March 30, 2005 — With big name mergers and acquisitions making headlines recently, mutual funds aren’t escaping the trend either. In fact, JP Morgan recently announced the official completion of the integration between JPMorgan Funds & One Group Mutual Funds, creating the largest fund merger in the industry’s history.
Mergers have been quite popular over the past few years with an amendment to the SEC’s expanded scope for mergers between funds rule 17a-8 in 2002, which permits all affiliated funds to merge, regardless of the reason for the funds’ affiliation, and requires that each fund’s board (including a majority of disinterested directors) determine that the merger is in the best interests of the fund, and will not dilute the interests of shareholders.
Fund mergers can occur for various reasons, including fund management companies joining forces to provide more diversified products to their clients or in order to target different audiences such as institutional or retail investors. Fund mergers and liquidations may also result from new fund offerings not attracting sufficient cash flow, thus preventing normal operations. Other factors that may lead to a merger include declining assets, steadily increasing expense ratios, and poor fund performance.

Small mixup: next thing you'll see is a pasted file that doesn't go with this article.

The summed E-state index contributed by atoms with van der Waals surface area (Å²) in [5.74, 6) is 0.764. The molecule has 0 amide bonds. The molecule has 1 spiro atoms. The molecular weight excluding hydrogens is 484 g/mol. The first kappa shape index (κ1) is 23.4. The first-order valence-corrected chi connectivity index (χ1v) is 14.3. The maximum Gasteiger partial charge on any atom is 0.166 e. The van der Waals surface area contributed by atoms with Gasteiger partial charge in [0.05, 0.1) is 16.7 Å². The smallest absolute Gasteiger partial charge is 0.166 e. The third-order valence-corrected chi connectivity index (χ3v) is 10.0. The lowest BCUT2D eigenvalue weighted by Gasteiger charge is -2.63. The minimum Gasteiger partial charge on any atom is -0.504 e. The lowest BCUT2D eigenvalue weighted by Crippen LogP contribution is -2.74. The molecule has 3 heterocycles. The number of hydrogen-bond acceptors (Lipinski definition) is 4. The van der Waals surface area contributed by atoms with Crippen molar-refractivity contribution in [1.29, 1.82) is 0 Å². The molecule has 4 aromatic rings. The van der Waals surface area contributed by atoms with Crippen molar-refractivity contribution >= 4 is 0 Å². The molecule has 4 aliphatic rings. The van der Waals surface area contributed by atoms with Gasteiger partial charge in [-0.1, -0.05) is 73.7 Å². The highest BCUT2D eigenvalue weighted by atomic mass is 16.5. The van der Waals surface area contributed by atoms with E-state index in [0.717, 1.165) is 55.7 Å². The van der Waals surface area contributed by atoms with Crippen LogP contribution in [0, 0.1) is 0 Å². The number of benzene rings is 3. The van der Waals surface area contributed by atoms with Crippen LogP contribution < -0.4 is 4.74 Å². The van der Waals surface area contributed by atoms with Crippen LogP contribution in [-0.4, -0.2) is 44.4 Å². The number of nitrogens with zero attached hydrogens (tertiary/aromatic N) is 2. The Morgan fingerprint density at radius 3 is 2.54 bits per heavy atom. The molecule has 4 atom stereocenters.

When struggling or poorly performing funds are merged into other funds, their track records are “lost” or disappear into the funds they are being merged into, while the track record of the existing fund remains. This results in survivorship bias, or the tendency of poorly performing funds to be excluded from studies due to the fact that they simply no longer exist, having been merged out of existence.
Once a merger is finalized, investors may face important changes, including new sales charges, fees and expenses, taxes owed on distributions, age and size of the new fund, risk and volatility, or changes in the fund’s operations, i.e., a change in manager, or to investment strategy and style. Any one of these could call for a reevaluation of the fund on the part of investors.
In 2004 alone, 479 mutual fund share classes merged into other existing funds. This figure is down from 2003, (781 mergers), and 2002 (714 mergers), but high by historical standards over the last ten years. Both 2002 and 2003 were greatly affected by the implosion of aggressive growth and emerging growth funds after the dot-com bubble burst. Many, such as Merrill Lynch Internet Strategies, were merged out of existence. More recently, fund management companies themselves are merging due to a saturated market, increased costs, and stricter regulations.